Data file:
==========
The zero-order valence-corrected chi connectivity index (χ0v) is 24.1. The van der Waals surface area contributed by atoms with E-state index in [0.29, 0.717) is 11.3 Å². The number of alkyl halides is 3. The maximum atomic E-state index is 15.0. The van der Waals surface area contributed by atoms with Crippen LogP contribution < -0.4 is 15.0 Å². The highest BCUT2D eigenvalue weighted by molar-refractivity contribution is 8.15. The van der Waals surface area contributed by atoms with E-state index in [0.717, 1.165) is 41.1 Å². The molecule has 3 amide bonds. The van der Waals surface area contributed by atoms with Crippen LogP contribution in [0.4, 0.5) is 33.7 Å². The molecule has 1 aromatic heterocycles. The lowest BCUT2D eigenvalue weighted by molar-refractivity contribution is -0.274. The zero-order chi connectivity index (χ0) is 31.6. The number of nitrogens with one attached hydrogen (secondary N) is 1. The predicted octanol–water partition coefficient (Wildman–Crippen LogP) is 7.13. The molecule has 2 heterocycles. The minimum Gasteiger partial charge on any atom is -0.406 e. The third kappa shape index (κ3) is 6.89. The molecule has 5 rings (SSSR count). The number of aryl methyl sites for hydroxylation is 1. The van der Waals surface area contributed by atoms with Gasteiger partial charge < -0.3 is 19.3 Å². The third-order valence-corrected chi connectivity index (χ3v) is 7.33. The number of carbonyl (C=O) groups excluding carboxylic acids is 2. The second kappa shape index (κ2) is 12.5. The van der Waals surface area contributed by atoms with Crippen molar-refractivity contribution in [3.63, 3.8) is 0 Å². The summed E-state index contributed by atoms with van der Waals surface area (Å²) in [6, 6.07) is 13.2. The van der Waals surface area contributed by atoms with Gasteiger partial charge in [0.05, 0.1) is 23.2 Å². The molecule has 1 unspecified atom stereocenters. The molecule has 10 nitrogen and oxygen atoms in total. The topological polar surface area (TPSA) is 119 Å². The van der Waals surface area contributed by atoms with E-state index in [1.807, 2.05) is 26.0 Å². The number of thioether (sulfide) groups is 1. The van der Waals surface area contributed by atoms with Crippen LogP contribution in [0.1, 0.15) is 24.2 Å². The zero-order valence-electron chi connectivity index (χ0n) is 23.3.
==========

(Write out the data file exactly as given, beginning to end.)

The zero-order valence-corrected chi connectivity index (χ0v) is 24.1. The van der Waals surface area contributed by atoms with E-state index in [0.29, 0.717) is 11.3 Å². The number of alkyl halides is 3. The maximum atomic E-state index is 15.0. The van der Waals surface area contributed by atoms with Crippen LogP contribution < -0.4 is 15.0 Å². The highest BCUT2D eigenvalue weighted by molar-refractivity contribution is 8.15. The van der Waals surface area contributed by atoms with E-state index in [0.717, 1.165) is 41.1 Å². The molecule has 3 amide bonds. The van der Waals surface area contributed by atoms with Crippen LogP contribution in [0.4, 0.5) is 33.7 Å². The molecule has 1 aromatic heterocycles. The lowest BCUT2D eigenvalue weighted by molar-refractivity contribution is -0.274. The zero-order chi connectivity index (χ0) is 31.6. The number of nitrogens with one attached hydrogen (secondary N) is 1. The predicted octanol–water partition coefficient (Wildman–Crippen LogP) is 7.13. The molecule has 2 heterocycles. The minimum Gasteiger partial charge on any atom is -0.406 e. The third kappa shape index (κ3) is 6.89. The molecule has 5 rings (SSSR count). The number of aryl methyl sites for hydroxylation is 1. The van der Waals surface area contributed by atoms with Gasteiger partial charge < -0.3 is 19.3 Å². The third-order valence-corrected chi connectivity index (χ3v) is 7.33. The number of carbonyl (C=O) groups excluding carboxylic acids is 2. The second kappa shape index (κ2) is 12.5. The van der Waals surface area contributed by atoms with Crippen molar-refractivity contribution in [3.63, 3.8) is 0 Å². The summed E-state index contributed by atoms with van der Waals surface area (Å²) in [6, 6.07) is 13.2. The van der Waals surface area contributed by atoms with Gasteiger partial charge in [0.05, 0.1) is 23.2 Å². The molecule has 1 unspecified atom stereocenters. The molecule has 10 nitrogen and oxygen atoms in total. The topological polar surface area (TPSA) is 119 Å². The van der Waals surface area contributed by atoms with E-state index in [1.807, 2.05) is 26.0 Å². The number of thioether (sulfide) groups is 1. The van der Waals surface area contributed by atoms with Crippen LogP contribution in [0.1, 0.15) is 24.2 Å². The zero-order valence-electron chi connectivity index (χ0n) is 23.3.